Rant coming your way in 5â€¦4â€¦3â€¦2â€¦1
About 15 years ago a phenomenon hit that I can only describe like a defibrillator on a heart attack victim. Only there were a lot of victimsâ€”millions. The victims Iâ€™m talking about are Christian men. Their man cards were about 24 hours from being pulled, then the Promise Keeper paramedics arrived just as millions were getting ready to embrace the light.
But, just like in real life, it usually takes more than one shot with these shocking paddles to really bring someone back form the brink. Because it wasnâ€™t enough for most men, or rather, because they looked to one visit to a football arena as a cure all, most men soon fell back into their safe, unadventurous lifestyles.
Then John Eldridge came forward, defibrillator in hand, and reminded men that we are all really, Wild at heart.
And heâ€™s right.
But it wasnâ€™t enough, and though it shocked a lot of men out of their spiritual comas once again, most soon discovered that the Rip Van winkle force is even greater than the Star Wars one. Soon, they were back asleep.
I fell victim to a lot of these things myself, but I had one secret weapon that kept me from the coma. It was my own spiritual Red Bull, and itâ€™s free.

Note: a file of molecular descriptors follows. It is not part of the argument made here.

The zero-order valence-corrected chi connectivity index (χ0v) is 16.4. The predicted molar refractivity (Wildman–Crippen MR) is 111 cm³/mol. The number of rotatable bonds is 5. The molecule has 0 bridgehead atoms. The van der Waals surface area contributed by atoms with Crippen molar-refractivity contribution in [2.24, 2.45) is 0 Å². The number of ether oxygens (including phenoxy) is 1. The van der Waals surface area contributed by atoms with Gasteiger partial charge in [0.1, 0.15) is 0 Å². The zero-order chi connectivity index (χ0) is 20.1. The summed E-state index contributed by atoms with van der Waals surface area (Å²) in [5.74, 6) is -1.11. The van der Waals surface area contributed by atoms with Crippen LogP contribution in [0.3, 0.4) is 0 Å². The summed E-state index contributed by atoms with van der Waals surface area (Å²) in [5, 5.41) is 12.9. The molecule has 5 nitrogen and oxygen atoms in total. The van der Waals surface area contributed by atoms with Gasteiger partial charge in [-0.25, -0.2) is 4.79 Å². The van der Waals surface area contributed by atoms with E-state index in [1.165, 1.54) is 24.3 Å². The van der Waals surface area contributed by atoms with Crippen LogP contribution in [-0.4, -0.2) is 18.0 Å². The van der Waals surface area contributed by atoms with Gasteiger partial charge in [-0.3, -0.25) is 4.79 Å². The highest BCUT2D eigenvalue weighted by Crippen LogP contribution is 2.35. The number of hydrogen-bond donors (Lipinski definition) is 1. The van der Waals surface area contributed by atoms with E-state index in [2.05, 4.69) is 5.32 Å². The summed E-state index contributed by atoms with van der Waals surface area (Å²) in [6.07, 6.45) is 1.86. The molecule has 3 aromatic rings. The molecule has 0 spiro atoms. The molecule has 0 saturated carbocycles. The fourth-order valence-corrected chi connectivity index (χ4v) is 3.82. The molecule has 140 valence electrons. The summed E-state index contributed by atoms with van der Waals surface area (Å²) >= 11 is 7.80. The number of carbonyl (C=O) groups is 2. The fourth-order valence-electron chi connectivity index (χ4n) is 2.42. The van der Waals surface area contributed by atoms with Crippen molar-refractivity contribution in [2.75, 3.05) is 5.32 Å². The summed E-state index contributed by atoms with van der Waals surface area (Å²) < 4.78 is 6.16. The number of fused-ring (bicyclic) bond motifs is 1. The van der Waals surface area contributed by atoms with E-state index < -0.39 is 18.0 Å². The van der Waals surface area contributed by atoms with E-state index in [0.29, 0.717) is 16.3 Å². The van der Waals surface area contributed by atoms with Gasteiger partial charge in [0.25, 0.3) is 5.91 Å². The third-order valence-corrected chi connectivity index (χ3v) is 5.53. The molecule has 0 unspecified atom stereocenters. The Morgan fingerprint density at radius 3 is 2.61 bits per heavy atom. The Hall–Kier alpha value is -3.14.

Iâ€™ll get to it in a moment.
But first, let me share the pastors version of the struggle.
I believe a lot of people must feel like pastors are super spiritual people who only need to pass on life lessons (they heard somewhere) to ordinary people but seldom need to go through things themselves, or struggle with similar issues as all other Christian men.
Heck, I even know fellow pastors who have deluded themselves into believing this. By the time they need resuscitation itâ€™s too late.
The good news is that many pastors are waking up to this troubling trend.
The bad news is that they are taking Ambien instead of the spiritual red bull I mentioned early so itâ€™s only a matter of time before they audition for the part of Rip Van winkle again. I think it would be a pretty simple thing to fix, but itâ€™s not easy.
Thereâ€™s a difference.
The good news?
Iâ€™m seeing more and more pastors refuse to be Lone Rangers and now they are seeking out fellow ministers to help them along on this Christian leadership journey.
The bad news is that some of these groups almost immediately veer of course and end up (very quickly) being no more than occasional get togethers that go down just like a high school reunion then a strategic planning session in a war room.
And make no mistake, we are at war.
Stick with me on these posts. It will make sense soon enough.
In the meantime, think about what I said.